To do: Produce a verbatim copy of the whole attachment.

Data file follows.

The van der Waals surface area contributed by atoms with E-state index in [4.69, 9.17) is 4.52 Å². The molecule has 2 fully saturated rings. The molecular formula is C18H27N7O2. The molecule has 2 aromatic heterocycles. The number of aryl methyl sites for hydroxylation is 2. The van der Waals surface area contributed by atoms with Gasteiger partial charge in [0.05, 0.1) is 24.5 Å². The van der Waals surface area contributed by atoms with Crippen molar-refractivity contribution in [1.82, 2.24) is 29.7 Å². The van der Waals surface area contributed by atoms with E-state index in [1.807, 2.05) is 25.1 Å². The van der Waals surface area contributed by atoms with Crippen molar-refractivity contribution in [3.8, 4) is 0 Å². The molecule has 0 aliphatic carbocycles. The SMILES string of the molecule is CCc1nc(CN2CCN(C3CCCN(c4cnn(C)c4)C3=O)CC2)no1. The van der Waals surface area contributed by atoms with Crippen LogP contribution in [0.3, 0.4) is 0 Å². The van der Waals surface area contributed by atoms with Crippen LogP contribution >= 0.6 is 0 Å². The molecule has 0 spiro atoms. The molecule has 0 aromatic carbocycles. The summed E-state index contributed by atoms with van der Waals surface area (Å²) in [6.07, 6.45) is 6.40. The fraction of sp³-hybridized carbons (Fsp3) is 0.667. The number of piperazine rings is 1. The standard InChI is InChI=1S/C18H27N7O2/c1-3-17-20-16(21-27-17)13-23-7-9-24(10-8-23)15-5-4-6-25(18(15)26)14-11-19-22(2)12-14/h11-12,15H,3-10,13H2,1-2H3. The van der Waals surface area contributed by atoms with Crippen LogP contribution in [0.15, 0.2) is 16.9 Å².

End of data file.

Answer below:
The van der Waals surface area contributed by atoms with E-state index in [4.69, 9.17) is 4.52 Å². The molecule has 2 fully saturated rings. The molecular formula is C18H27N7O2. The molecule has 2 aromatic heterocycles. The number of aryl methyl sites for hydroxylation is 2. The van der Waals surface area contributed by atoms with Gasteiger partial charge in [0.05, 0.1) is 24.5 Å². The van der Waals surface area contributed by atoms with Crippen molar-refractivity contribution in [1.82, 2.24) is 29.7 Å². The van der Waals surface area contributed by atoms with E-state index in [1.807, 2.05) is 25.1 Å². The van der Waals surface area contributed by atoms with Crippen molar-refractivity contribution in [3.8, 4) is 0 Å². The molecule has 0 aliphatic carbocycles. The SMILES string of the molecule is CCc1nc(CN2CCN(C3CCCN(c4cnn(C)c4)C3=O)CC2)no1. The van der Waals surface area contributed by atoms with Crippen LogP contribution in [0.3, 0.4) is 0 Å². The van der Waals surface area contributed by atoms with Crippen LogP contribution >= 0.6 is 0 Å². The molecule has 0 spiro atoms. The molecule has 0 aromatic carbocycles. The summed E-state index contributed by atoms with van der Waals surface area (Å²) in [6.07, 6.45) is 6.40. The fraction of sp³-hybridized carbons (Fsp3) is 0.667. The number of piperazine rings is 1. The standard InChI is InChI=1S/C18H27N7O2/c1-3-17-20-16(21-27-17)13-23-7-9-24(10-8-23)15-5-4-6-25(18(15)26)14-11-19-22(2)12-14/h11-12,15H,3-10,13H2,1-2H3. The van der Waals surface area contributed by atoms with Crippen LogP contribution in [0.15, 0.2) is 16.9 Å².